CNA Deutsch reported that Bätzing has repeatedly suggested that the forthcoming assembly in Rome of the Synod of Bishops on the theme of synodality could help to implement changes proposed by the German bishops and the country’s “Synodal Way” -- not just in Germany, but throughout the Catholic Church.
The “Synodal Way” is a process bringing together German lay people and bishops to discuss four major topics: the way power is exercised in the Church; sexual morality; the priesthood; and the role of women.
Those demanding a change in Church teaching and practice argue that it is necessary in light of “new scientific evidence” about human sexuality. Synodal Way discussions are informed by the “MHG” study on sexual abuse. CNA Deutsch has reported on criticisms of the study by Catholic experts.
In December 2019, a select group of medical specialists, theologians, and canon lawyers were invited to an event in Berlin, organized by Berlin Archbishop Heiner Koch. Among those who attended were Bishop Franz-Josef Bode of Osnabrück, Bishop Wolfgang Ipolt of Görlitz, Kohlgraf, and several auxiliary bishops from the bishops’ conference’s faith and family commission.
Following the meeting, the bishops’ conference announced that it was committed to “newly assessing” Church teaching on homosexuality, sexual morality in general, and the sacraments of ordination and marriage.
All participants, according to Koch, agreed that since sexual orientation was to be considered unchangeable, “any form of discrimination of persons with a homosexual orientation” was to be rejected, as was “explicitly stressed by Pope Francis” in his 2016 apostolic exhortation “Amoris laetitia.”
Calling for a “solid discussion supported by human sciences and theology,” Koch and Bode also said that “Amoris laetitia” already provided for noticeable “developments” of both Church doctrine and practice in this area.
Kohlgraf wrote on Feb. 3 that the 2019 meeting still resonated with him. He suggested that since God had clearly allowed for homosexuality in the created order, one should perhaps also accept it being expressed.
“I have a hard time with the idea of a mistake in the creation order,” he wrote. “Or does this show a variation in the diversity of creation that is just there?”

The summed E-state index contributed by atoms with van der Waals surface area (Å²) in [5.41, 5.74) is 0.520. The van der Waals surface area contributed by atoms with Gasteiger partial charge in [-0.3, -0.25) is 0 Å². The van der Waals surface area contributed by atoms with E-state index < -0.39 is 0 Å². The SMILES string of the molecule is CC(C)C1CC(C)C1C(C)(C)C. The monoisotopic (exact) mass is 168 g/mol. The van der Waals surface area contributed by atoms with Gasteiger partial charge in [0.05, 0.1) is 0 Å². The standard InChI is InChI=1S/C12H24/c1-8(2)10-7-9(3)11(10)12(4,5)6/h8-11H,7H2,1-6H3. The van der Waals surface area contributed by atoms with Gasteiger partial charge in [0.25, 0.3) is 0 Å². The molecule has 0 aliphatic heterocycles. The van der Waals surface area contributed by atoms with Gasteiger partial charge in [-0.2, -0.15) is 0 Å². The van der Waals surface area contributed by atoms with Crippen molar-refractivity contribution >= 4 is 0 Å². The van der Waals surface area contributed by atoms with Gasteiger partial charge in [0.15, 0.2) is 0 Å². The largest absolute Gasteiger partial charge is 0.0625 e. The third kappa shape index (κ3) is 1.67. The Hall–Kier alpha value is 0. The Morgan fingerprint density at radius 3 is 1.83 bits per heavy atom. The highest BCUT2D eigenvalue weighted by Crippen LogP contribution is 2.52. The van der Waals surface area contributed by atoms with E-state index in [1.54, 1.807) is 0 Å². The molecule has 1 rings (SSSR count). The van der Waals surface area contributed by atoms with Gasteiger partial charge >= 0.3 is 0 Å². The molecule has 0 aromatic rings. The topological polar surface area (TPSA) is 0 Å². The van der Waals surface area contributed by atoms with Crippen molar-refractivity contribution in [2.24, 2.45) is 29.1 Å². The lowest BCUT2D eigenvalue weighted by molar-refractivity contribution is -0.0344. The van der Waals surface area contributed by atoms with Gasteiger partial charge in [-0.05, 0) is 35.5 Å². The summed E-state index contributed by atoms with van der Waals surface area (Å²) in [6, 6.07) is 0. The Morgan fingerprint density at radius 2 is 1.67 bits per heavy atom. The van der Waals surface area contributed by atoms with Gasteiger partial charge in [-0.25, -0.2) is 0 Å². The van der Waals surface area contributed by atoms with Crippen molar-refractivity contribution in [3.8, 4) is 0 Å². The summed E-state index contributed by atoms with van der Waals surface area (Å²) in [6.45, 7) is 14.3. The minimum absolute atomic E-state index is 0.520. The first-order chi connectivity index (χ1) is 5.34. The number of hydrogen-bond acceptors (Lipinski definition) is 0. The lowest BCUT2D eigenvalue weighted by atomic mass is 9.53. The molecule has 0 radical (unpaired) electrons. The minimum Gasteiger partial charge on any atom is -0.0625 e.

The Central Committee of German Catholics (ZdK), a powerful lay organization steering the Synodal Way together with the German bishops’ conference, published a declaration in 2015 calling for new “liturgical forms, in particular blessings of homosexual partnerships” and “unconditional acceptance” of homosexual unions.
Thomas Sternberg, the co-president of the Synodal Way and the ZdK, reiterated his appeal for blessings of homosexual relationships in an interview with the Neue Osnabrücker Zeitung in September 2018.
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In response to the calls for change in Germany, Fr. Matthew Schneider, L.C., told CNA by email on Feb. 17 that “the Church historically has been concerned with a wider swath of sexual sin than just homosexuality.”
He said: “Two teachings lead to the logical consequence that no sexual act between two people of the same sex is moral. First, marriage is only one man and one woman. Second, all sex outside marriage is sinful.”
Schneider, who is writing a doctoral thesis on moral theology and has previously responded to demands by German bishops, added: “Certain things in Church teaching are solid and unchanging while other practices are prudential but must not go against the principles of the infallible teaching.”
Writing for the National Catholic Register in 2019, Schneider reviewed the history of Church teaching on homosexual acts. He concluded that for “2,000 years, the Church has not wavered in her teaching on the immorality of homosexual acts.”
He wrote: “There has not been a definition in the extraordinary magisterium but the ordinary universal magisterium can be infallible if taught universally with regard to time and place. The immorality of homosexual acts is an infallible teaching of the Church in the ordinary universal magisterium. Thus, the Church cannot change this teaching no matter how much certain priests might wish it changed.”
Schneider told CNA on Feb. 17: “How we minister to those who are attracted to the same sex to help them live chastity and other aspects of growing in holiness -- be it following a Courage or Spiritual Friendship model -- is prudential. However, prudential application cannot go so far as to endorse sinful acts of individuals, such as sexual acts outside of legitimate marriage.”